Australia’s abundant supply of vital minerals, including lithium, cobalt and rare earth elements, has attracted the attention of the Australian Workers’ Union (AWU), which is proposing a new tax on exports of critical raw metals.
A motion supporting national refining, processing and component manufacturing from critical minerals will be tabled at the upcoming Australian Labor Party (ALP) national convention.
AWU national secretary Daniel Walton argues that Australia’s current approach to exporting raw minerals to China is in the national interest.
It suggests the country needs a punitive tax on exports of critical raw minerals and use the revenue collected to subsidize the manufacture and processing of these minerals on land.
“Australia is blessed with one of the world’s enviable supplies of vital minerals, but digging up these precious materials and loading them onto ships is an incredibly limited way of looking at the opportunity,” he said.
Walton argued that Australia’s reliance on China to process and return exported components and goods is becoming increasingly unreliable, suggesting that China may be reluctant to sell to Australia which is capable of making batteries. There are essential minerals for which Australia competes with China.
“…if Australia wants to make batteries to compete with China, do we think China will be happy to continue selling us the parts we need?” Said.
“Do we really want to believe that we can dig up vital minerals and send them to China for processing, and China will continue to send them to make batteries? – that is not a condition I would feel safe in,” They said.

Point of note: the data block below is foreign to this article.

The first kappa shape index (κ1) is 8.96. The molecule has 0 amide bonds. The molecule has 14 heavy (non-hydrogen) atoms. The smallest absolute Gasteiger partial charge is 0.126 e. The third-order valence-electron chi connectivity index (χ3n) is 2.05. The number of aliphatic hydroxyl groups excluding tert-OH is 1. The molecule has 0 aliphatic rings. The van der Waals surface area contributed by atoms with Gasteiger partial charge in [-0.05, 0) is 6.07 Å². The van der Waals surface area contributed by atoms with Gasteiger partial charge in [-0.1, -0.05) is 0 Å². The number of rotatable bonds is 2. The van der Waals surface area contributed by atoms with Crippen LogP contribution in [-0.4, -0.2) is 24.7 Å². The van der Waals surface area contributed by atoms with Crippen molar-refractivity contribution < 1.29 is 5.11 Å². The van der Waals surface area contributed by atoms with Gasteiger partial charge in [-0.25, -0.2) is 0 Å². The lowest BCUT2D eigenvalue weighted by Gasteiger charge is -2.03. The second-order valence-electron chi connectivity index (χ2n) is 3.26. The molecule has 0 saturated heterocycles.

The AWU advocates for Australia to take a more proactive approach to processing important minerals rather than relying on China to do so.
Walton argues that if Australia simply continues to “rule the market”, China will become the only country in the region with the sovereign ability to transform these materials into useful products.
He said Australia could follow the lead of the United States, which is forcing investment in its manufacturing capacity, using subsidies and other economic measures to give the country more control over raw material processing.
While Australia may not have the same economic clout as the US, it holds a large proportion of the world’s important minerals, which can be harnessed through regulations that encourage domestic processing of these minerals.
Walton said, “This is our leverage and we would be absolutely foolish not to use it.”
“We know the world’s demand for our vital minerals is astronomical, we have the power to make the rules under which they can obtain them, and the Treasury doesn’t have access to enough carrots to encourage the change we need here.” is for,” he said.